Piet Mondrian's painting entitled, "Trafalgar Square" consists solely of squares, rectangles, as well as bold black lines and colors. It is, without doubt, classified as abstract art. Mondrian did, however, not begin his painting career as an abstract painter. Born in the Netherlands in 1872, when Mondrian began painting, it was as an impressionist, which was in vogue at that time.
Influenced by Van Gogh, it did not take him long to progress to Post Impressionism work and the emotive use of color. As time went on, Mondrian also followed some of the techniques and styles of Picasso and Braque.
Eventually Mondrian became less influenced by other painters and began to explore nature in his own way, which was the beginning of his forming a distinctive style of his own. He began to simplify and reduce the shapes and colors that he saw. This process continued until he wasn't actually painting nature anymore. Instead, he was beginning to evolve into an abstract painter.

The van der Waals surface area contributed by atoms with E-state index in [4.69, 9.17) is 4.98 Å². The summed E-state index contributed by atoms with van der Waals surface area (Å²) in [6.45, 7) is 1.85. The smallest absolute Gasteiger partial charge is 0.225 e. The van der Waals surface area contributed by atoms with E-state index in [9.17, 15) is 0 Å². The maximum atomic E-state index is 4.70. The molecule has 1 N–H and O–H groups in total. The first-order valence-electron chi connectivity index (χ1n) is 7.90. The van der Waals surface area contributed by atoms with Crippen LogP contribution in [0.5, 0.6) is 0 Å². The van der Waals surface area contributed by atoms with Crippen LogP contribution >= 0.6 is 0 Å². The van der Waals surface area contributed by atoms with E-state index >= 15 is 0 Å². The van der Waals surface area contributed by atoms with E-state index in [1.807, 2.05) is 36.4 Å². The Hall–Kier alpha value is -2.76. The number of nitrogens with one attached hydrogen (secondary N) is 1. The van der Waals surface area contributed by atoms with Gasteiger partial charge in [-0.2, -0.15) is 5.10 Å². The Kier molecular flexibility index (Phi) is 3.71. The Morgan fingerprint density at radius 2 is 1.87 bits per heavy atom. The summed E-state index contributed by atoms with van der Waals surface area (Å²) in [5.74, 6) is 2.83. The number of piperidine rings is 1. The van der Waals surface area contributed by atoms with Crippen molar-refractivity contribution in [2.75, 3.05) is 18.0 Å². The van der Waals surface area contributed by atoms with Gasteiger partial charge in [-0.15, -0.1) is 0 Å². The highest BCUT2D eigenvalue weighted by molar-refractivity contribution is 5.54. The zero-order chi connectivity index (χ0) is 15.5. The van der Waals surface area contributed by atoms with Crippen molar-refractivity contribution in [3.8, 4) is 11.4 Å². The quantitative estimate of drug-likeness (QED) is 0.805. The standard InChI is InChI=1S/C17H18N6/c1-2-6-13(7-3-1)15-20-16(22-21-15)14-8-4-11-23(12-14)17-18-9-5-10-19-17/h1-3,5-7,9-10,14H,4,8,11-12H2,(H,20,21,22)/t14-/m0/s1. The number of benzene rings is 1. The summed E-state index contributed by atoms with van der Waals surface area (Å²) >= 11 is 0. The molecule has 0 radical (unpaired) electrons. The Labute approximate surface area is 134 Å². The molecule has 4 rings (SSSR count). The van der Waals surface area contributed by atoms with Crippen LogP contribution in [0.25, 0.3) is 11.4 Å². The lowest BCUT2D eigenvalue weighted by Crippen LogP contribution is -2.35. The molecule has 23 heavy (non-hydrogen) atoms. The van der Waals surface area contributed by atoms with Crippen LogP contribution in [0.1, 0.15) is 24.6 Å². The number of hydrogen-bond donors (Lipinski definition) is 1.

Over time his abstract paintings also changed. Gradually his paintings became devoid of virtually everything that was not a line, a square or a rectangle. The use of color became quite pronounced, as did his thick black lines. Eventually, in 1939 to 1943 Mondrian painted Trafalgar Square in London. It has a clean background with bold lines, shapes and colors.
It was done by oil on canvas. Its dimensions are 57 1/4 x 47 1/4" (145.2 x 120 cm). This painting was the first one named after places in cities that gave Mondrian refuge after moving from Paris to London to avoid a possible German invasion.
Although Mondrian never married and lived in humble surroundings, he was not a recluse. He enjoyed female company and the periodic party. He continued to paint until his death at the age of 71.